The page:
In fact, while the correlation between cannabis use and the onset of mental illness has long been noted, and despite the weight of research in this area, causality has still not been clinically demonstrated. “It is now well known that use of cannabis increases the risk of psychosis,” Prof. Murray was quoted as saying to the King’s College newsletter. “However, sceptics still claim that this is not an important cause of schizophrenia-like psychosis. This paper suggests that we could prevent almost one quarter of cases of psychosis if no-one smoked high potency cannabis. This could save young patients a lot of suffering and the NHS a lot of money.” While these bald statements may be true, Sir Robin fails to add the caveats: risk increases, ‘for those with a pre-disposition’; we could avoid a quarter of cases if no-one smoked, ‘immoderately and all day long’.
The King’s report suggests that ‘a theoretical explanation of why skunk might have been preferred by patients with first-episode psychosis is that, when they began to experience their illness prodrome, these individuals might have sought increased concentrations of THC to self-medicate. However, experimental studies show that THC induces psychotic symptoms, while cannabidiol (CBD) ameliorates them and reduces anxiety.’ This touches upon the area of cannabinoid research that has been opened up by GW Pharmaceuticals’ development of Sativex, which contains equal amounts of THC & CBD. Clearly, work must be done to discover the ways in which the numerous cannabinoids interact, but the prohibition inhibits that research, as Baroness Meacher complained.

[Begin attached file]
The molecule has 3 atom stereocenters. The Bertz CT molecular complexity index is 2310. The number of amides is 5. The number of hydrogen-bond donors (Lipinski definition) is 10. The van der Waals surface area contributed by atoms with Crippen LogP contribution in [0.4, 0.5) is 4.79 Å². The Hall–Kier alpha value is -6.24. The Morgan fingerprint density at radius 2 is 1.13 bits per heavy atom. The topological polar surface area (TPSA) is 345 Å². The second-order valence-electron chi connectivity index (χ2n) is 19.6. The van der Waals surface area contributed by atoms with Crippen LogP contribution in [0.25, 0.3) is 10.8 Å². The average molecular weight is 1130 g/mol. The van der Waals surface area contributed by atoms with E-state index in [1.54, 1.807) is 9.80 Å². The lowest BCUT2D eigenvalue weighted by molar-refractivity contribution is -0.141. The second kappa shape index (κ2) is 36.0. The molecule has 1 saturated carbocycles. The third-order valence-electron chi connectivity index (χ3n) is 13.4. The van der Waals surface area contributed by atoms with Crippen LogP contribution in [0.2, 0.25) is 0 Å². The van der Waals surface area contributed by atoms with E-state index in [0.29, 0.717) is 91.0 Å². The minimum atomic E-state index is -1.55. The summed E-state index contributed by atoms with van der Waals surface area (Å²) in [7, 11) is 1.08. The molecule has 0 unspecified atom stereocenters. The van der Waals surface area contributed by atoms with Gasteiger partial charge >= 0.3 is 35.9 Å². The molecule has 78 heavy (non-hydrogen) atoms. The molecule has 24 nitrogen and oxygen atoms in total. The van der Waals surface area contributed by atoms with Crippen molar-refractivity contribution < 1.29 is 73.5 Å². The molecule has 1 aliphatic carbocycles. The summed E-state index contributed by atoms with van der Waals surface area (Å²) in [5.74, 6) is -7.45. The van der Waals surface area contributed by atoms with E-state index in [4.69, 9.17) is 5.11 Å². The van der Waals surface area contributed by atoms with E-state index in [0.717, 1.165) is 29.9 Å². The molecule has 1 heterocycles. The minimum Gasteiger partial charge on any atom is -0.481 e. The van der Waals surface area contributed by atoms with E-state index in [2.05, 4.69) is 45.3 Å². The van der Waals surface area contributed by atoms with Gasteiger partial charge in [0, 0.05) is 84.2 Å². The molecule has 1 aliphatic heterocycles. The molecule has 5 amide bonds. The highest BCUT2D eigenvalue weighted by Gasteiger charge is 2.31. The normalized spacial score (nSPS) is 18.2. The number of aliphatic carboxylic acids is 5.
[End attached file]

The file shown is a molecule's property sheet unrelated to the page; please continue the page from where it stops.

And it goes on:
Prof. Murray told The Guardian back in 2004, when the last, lamentable Labour Government experimented with re-classifying cannabis, downgrading it from B to C, before The Daily Mail persuaded them to put it back: “To be frank, in south London, it doesn’t matter what the classification is. People who want cannabis can get it; it is readily available.” Back then, Murray did not see his role as preaching to people about what they choose to put into their bodies. “I don’t think it’s a particularly useful thing for somebody like me to come over heavy-handed and say that under no circumstances should you smoke cannabis when all their peer pressure will be to smoke cannabis. If people want to smoke cannabis, they have the right to do so,” he admitted.
While Britain continues to persecute people for self-medicating with cannabis, or for simply getting high, we waste a considerable amount of public money every year on policing a victimless crime. Quantifying the economic benefits of legalisation is, inevitably, a case of thinking of a number and doubling it. The Guardian, today, quotes 2013 figures from the Institute for Social and Economic Research at the University of Essex, which estimated that legalising cannabis would save the UK between £500m and £1.25bn in costs, while raising a tax revenue of £400m-£900m.
Whatever the true figures, it is undeniable that cannabis is the most widely-used illegal drug in the UK and that policing its prohibition is a massive, counter-productive drain upon public resources. Whereas the evidence that is now coming in from the four States of the USA that have fully legalised cannabis, making it available to all adults via regulated outlets, is that they are generating phenomenal tax revenues. In Colorado, where voters legalised cannabis in 2012, taxes on weed sales were specifically intended to go toward school construction, but $50 million in recreational pot taxes has been collected in the first year, which is more than the State constitution permits it to take. They’ve raised so much tax revenue in Colorado by legalising pot that the state may offer its taxpayers a rebate.
To summarise: cannabis is potentially the most versatile and efficacious medicine and its prohibition benefits no-one except the pharmaceutical industry. While it is not entirely harmless, the prohibition does nothing to make cannabis safer, nor to limit its availability. Cannabis can be bought anywhere, but its quality is highly variable and the people who sell it have few scruples and pay no taxes. It is past time that we end the failed experiment of cannabis prohibition, you must agree.